Make The Effort
Don’t just talk about it. Take action. You are unlikely to become fluent in any language before your holiday but every tiny bit you learn will help.
You will find that almost every attempt to converse in the local language will be met with a better reception than simply launching into English.
Don’t put it off, start today.
Learn On The Move
You can learn a huge amount from Podcasts, audio books or even CDs. If you are lucky enough to have a long daily commute in the car, sit back and learn with every minute you drive. If you are on your own in the car, you even have the luxury of being able to talk along with the lesson.
If you travel on the train or tram, pop in those headphones and concentrate.
If you run or go to the gym, run along to the sweet sound of your language teacher’s voice.
Create a routine
Try to schedule learning at the same each day/week. This will help you stick to it and commit to learning on a longer-term basis.
Talk to Each Other – But Not In English
Why not learn together before you go on your holiday? Then try to get all the members of your group together for a few evenings before you go. Insist that everyone is not allowed to speak English for at least one hour. Get the dictionaries and phrase books out and do whatever you can to communicate in the destination language – without falling back on English.
Throw in some food and drink from the destination of choice and you have a few great nights in together – and a bundle of laughs.
Carry a Dictionary
Take a pocket-sized dictionary/phrase book with you whilst you are out and about on your holiday and use it. It will help you find a way to communicate better and you will be learning more and more as you go. It’s also really handy to have a dictionary around to quickly translate any specialised words on menus, price lists or even signs.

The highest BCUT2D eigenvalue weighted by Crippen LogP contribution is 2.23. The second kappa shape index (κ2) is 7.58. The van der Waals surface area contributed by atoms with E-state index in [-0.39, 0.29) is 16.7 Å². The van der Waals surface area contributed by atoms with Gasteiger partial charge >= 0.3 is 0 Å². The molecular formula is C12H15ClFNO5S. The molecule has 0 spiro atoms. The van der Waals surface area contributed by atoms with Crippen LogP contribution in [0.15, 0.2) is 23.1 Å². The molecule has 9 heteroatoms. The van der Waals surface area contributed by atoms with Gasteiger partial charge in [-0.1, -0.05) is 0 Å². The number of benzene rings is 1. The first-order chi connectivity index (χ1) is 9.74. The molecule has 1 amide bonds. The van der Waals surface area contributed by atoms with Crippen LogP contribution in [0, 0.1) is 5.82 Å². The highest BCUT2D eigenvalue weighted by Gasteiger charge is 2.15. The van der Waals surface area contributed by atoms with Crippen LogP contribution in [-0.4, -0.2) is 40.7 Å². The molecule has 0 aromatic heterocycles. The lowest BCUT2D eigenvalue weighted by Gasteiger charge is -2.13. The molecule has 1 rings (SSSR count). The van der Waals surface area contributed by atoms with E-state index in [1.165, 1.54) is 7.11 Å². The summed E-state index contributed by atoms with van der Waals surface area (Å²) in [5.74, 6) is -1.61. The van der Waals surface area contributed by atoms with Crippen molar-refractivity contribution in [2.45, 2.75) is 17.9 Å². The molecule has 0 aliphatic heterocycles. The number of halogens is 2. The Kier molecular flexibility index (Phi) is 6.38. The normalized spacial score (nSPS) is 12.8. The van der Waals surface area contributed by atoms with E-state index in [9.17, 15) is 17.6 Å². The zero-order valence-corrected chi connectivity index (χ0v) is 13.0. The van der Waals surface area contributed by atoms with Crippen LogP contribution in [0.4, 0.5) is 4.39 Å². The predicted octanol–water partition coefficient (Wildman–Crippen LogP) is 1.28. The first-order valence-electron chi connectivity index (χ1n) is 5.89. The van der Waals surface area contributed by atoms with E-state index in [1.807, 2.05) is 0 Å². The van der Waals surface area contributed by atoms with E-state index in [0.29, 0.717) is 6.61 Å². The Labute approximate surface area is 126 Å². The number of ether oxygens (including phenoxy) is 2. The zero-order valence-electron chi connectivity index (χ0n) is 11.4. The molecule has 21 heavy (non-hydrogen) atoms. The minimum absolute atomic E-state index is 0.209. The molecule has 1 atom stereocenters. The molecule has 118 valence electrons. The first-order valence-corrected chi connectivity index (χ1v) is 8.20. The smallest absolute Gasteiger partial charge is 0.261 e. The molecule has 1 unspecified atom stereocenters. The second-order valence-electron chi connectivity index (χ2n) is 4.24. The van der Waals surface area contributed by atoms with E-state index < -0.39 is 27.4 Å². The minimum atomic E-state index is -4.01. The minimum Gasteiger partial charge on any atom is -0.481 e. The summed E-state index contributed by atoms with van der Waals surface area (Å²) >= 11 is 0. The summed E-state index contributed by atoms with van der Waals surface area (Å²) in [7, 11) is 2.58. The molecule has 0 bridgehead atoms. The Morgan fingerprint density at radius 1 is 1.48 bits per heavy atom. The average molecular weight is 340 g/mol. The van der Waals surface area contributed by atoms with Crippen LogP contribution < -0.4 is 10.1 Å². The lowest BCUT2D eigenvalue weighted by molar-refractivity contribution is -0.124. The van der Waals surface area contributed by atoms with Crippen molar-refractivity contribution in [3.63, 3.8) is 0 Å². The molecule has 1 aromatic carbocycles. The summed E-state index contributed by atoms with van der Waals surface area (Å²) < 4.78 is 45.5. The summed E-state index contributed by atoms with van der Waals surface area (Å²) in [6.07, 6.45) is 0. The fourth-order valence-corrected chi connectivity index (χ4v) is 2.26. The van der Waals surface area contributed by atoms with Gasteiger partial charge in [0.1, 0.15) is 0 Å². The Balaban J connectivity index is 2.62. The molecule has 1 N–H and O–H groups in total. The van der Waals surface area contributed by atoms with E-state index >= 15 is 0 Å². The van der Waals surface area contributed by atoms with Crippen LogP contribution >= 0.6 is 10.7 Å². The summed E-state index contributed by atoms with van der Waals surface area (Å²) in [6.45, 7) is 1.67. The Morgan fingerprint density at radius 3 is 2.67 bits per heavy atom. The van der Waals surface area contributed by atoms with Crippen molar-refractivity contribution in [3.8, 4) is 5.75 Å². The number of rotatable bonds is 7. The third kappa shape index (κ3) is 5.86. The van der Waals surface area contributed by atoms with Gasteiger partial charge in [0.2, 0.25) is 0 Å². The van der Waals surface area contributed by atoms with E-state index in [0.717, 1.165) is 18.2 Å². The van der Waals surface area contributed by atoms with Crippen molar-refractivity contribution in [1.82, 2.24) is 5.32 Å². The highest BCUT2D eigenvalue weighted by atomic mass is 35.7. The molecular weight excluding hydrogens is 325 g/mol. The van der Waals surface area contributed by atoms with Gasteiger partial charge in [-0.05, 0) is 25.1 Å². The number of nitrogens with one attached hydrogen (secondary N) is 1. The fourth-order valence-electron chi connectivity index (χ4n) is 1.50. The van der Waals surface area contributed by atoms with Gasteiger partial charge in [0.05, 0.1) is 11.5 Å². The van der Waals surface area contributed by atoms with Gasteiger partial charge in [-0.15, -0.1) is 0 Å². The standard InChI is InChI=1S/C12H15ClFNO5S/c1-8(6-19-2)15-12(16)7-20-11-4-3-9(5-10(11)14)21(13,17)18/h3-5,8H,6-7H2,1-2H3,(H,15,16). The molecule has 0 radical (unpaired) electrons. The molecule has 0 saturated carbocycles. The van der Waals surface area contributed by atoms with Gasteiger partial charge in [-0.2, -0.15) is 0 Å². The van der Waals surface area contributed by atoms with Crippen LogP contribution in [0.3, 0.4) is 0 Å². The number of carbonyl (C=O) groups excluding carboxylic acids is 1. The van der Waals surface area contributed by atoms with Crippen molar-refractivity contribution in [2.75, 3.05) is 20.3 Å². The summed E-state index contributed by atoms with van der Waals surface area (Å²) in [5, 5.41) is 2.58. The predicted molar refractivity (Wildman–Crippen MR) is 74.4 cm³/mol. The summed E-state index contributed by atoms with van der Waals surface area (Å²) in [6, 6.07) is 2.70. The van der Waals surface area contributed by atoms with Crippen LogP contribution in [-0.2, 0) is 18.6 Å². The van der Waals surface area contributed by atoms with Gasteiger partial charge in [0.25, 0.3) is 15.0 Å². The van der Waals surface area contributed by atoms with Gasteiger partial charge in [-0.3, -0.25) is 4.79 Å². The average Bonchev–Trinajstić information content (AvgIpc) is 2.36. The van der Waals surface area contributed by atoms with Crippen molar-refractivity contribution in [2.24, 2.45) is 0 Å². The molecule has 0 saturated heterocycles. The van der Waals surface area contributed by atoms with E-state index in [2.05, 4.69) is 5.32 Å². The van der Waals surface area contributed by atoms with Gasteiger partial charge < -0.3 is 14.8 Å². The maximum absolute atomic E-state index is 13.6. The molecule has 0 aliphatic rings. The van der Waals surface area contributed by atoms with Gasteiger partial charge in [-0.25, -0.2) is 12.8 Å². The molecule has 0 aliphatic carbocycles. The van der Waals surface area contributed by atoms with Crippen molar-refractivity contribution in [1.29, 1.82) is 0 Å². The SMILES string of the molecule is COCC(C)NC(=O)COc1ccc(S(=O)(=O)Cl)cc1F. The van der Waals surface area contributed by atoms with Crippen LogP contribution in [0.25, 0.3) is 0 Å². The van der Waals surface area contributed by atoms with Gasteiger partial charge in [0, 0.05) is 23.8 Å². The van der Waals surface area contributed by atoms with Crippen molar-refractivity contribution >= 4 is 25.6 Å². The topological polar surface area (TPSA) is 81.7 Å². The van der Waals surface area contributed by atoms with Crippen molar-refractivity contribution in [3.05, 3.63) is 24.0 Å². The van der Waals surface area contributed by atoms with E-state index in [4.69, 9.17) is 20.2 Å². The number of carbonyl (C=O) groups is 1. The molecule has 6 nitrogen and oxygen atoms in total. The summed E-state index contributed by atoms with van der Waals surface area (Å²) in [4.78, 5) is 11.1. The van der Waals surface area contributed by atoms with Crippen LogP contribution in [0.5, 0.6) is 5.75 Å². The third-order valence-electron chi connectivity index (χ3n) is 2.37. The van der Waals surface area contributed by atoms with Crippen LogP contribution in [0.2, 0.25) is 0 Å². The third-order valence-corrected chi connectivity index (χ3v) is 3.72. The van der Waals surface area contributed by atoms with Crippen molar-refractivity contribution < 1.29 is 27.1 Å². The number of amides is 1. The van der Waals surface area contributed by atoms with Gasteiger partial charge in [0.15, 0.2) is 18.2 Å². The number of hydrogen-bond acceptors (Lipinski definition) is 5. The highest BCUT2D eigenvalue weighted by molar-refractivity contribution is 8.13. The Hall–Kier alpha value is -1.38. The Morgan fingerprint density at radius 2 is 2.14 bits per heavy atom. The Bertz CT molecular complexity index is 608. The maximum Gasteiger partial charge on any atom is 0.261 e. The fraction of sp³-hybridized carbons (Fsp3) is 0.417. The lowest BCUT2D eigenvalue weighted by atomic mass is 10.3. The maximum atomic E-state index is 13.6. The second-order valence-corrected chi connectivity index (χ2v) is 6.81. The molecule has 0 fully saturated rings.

Prepare Conversations In Advance.
This tip is worth its weight in gold. Before you go anywhere, consider the conversation you will be having and read up on the specific words or phrases you may need. Spend half an hour imagining the questions you will have to ask or answer and say them out loud. Maybe even make a few brief notes.
Whether you go to the doctor, pharmacy, police station, car hire shop, bar or restaurant, you will be much better prepared, relaxed and able to make yourself understood.
Let Yourself Go.
Make a conscious effort to get over one of the biggest barriers of all -‘feeling stupid’.
Forget about what others think, take a deep breath and dive right in. Your confidence will grow with every conversation. You will say lots of funny things and get lots of words wrong but you will always be moving forward.
Learn The Top 100 Words
Don’t learn random words in an effort to expand your vocabulary. Focus.
Google the top 100 words in the language you need to master and learn very one of those first. The most common 100 words in any language account for 50% of all spoken, so they will provide you with an incredible foundation.
Learn To Ask For Help
Make a point of learning a phrase like “How do you say ………. in [insert your language here]?” Then, whenever you get stuck in a conversation just roll that phrase out, drop in the English word and see how it goes.
Often you will find yourself flicking through the dictionary with your new friend the bartender, waiter, shopkeeper or passer by. Most people really want to help and more often than not, you’ll be pleasantly surprised by their response.
Apply A Positive Attitude.
Believe you can do it. Stay positive and keep on learning. Never get bogged down with negative thoughts about how much you don’t know but focus on how much you have learned and how well you are doing.